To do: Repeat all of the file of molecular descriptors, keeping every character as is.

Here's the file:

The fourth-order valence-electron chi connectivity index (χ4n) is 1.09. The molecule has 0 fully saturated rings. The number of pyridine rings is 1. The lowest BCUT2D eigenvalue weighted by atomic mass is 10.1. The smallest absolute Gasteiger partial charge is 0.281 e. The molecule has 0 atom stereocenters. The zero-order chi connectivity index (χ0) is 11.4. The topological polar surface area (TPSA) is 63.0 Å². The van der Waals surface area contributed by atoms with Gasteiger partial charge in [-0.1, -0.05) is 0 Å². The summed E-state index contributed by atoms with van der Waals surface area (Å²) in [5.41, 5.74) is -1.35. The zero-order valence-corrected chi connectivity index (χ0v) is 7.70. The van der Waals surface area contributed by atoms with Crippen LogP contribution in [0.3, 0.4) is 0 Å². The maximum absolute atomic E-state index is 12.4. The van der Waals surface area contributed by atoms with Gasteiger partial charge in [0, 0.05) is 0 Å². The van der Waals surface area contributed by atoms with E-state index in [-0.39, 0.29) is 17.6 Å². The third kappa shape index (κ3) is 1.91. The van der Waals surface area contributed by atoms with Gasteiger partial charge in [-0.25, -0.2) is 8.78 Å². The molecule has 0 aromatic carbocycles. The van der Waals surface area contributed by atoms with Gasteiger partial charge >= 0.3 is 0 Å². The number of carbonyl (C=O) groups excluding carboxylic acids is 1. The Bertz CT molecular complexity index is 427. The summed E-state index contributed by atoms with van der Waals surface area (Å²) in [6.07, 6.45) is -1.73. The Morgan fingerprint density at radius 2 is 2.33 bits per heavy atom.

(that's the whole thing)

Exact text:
The fourth-order valence-electron chi connectivity index (χ4n) is 1.09. The molecule has 0 fully saturated rings. The number of pyridine rings is 1. The lowest BCUT2D eigenvalue weighted by atomic mass is 10.1. The smallest absolute Gasteiger partial charge is 0.281 e. The molecule has 0 atom stereocenters. The zero-order chi connectivity index (χ0) is 11.4. The topological polar surface area (TPSA) is 63.0 Å². The van der Waals surface area contributed by atoms with Gasteiger partial charge in [-0.1, -0.05) is 0 Å². The summed E-state index contributed by atoms with van der Waals surface area (Å²) in [5.41, 5.74) is -1.35. The zero-order valence-corrected chi connectivity index (χ0v) is 7.70. The van der Waals surface area contributed by atoms with Crippen LogP contribution in [0.3, 0.4) is 0 Å². The maximum absolute atomic E-state index is 12.4. The van der Waals surface area contributed by atoms with Gasteiger partial charge in [0, 0.05) is 0 Å². The van der Waals surface area contributed by atoms with E-state index in [-0.39, 0.29) is 17.6 Å². The third kappa shape index (κ3) is 1.91. The van der Waals surface area contributed by atoms with Gasteiger partial charge in [-0.25, -0.2) is 8.78 Å². The molecule has 0 aromatic carbocycles. The van der Waals surface area contributed by atoms with Gasteiger partial charge >= 0.3 is 0 Å². The number of carbonyl (C=O) groups excluding carboxylic acids is 1. The Bertz CT molecular complexity index is 427. The summed E-state index contributed by atoms with van der Waals surface area (Å²) in [6.07, 6.45) is -1.73. The Morgan fingerprint density at radius 2 is 2.33 bits per heavy atom.